Google have unveiled their first Android One device, offering stock Android at budget prices for Indian users. If it’s successful, the Android One line will be rolled out in Indonesia, the Phillipines, Pakistan, Nepal, Sri Lanka and Bangladesh before the end of 2014. We ask the experts if Google can really dominate the growing market in Asia and beyond and what challenges they will face.
While everyone expected an Android L announcement at this year’s Google I/O,o ne of the most crucial initiatives for Google’s mobile future was easily missed, as it wasn’t directly aimed at the US and European markets. Android One, a new hardware and software spec for low-end smartphones in developing nations, is intended to help Google expand the reach of its mobile OS in countries like India, China and beyond.
What exactly is it, then? Google is using the term “Android One” to refer to a set of hardware standards for smartphone manufacturers, standards which it hopes will speed up the process of developing budget handsets in emerging markets. Google is also providing the stock Android package – the same one used on the Nexus and Google Play Edition devices – then working with OEMs and carriers to give new customers the handsets and data packages they need. Essentially, Google gives manufacturers everything they need except the raw materials to build the product.
You can think of it as a Nexus programme for the developing world, with a lower set of hardware specifications, special features (such as dual SIM capabilities) that are popular in these markets, and more control from Google over how the overall package is delivered.
In countries like India, where the Android One scheme is starting, the mobile landscape looks a lot different. Most users are still on budget feature phones, connectivity is patchy, and handsets often double as radios or document scanners in the absence of other technology. Smartphone use is expected to explode in India over the next year or two, which is why Google is making its move now, with Micromax, Karbonn and Spice as its first hardware partners.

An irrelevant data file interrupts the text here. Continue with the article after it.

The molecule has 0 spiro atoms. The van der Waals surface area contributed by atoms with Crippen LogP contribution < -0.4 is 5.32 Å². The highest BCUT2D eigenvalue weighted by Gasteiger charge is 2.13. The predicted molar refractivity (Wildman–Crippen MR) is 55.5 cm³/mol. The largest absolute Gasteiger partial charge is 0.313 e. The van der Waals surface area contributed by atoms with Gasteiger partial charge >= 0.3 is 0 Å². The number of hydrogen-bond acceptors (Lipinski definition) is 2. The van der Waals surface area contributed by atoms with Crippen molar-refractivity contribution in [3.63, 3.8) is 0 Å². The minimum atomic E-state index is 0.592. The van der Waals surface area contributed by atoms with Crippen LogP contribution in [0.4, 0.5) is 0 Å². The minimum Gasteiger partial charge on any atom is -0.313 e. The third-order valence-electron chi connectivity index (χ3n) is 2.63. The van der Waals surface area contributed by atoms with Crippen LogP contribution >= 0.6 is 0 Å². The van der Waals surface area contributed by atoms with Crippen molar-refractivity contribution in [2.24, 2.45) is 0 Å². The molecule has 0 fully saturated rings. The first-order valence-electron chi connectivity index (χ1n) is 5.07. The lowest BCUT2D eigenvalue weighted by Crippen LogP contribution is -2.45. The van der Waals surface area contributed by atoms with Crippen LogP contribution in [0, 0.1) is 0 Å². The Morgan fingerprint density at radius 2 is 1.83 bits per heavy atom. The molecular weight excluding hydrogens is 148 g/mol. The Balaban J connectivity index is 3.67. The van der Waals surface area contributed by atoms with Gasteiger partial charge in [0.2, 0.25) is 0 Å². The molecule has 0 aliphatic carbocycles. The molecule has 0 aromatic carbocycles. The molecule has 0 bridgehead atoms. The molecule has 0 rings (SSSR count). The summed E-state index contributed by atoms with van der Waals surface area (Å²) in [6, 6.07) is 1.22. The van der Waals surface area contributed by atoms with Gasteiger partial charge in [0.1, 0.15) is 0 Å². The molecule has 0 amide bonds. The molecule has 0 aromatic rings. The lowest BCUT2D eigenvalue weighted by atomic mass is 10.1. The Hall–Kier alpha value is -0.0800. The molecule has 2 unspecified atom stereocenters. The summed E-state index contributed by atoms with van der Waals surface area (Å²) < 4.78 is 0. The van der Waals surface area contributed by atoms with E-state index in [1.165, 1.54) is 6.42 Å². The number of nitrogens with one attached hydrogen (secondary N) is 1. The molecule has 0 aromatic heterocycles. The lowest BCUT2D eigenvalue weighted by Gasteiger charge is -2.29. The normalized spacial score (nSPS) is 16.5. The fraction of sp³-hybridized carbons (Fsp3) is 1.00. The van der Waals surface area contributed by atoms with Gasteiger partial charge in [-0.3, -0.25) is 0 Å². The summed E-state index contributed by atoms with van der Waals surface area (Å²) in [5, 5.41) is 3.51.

On stage at Google I/O in San Francisco, Google Senior Vice President Sundar Pichai showed off a Micromax Android One device that cost around $100. Featuring the FM radio and removable SD cards demanded by the Indian market, it will run stock Android and have full access to the Google Play store, an attempt to stay on top of any potential fragmentation. “I’m used to cutting-edge phones, and I’ve been using this phone for a while and it is really good,” Pichai told the audience.
“At scale we can bring high-quality, affordable smartphones [to the market],” Pichai added. “So we can get the next billion people access to these devices, and we can’t wait to see the impact that it’s going to have. If you look at all the OEMs in these countries, each of them has to reinvent the wheel, and in the fast-paced mobile industry they have to build a new smartphone within nine months. So we want to pool resources and help everyone.”
Google isn’t the only company interested in reaching this potentially lucrative market, and it’s unlikely to have everything its own way – it faces a particularly tough fight in China, where OEMs circumvent Google Play completely, developing their own versions of Android and customised budget hardware designs that can be produced at scale for as little as $40.
The Chinese problem
Analysts believe it’s a move that Google had to make, but one which isn’t necessarily going to be successful. “With Android One, [Indian OEMs] are buying into a network of component suppliers and manufacturers that have scale and scope to manufacture their latest designs at a shorter time,” said Wayne Lam, Senior Telecom Electronics Analyst at IHS. It will be less appealing to Chinese OEMs, he told us, as these manufacturers don’t make use of Google Play and already have low-cost hardware reference points to rely on. “Chinese OEMs continue to rely on 256MB versions running Gingerbread and are able to reach new lows in price,” said Lam.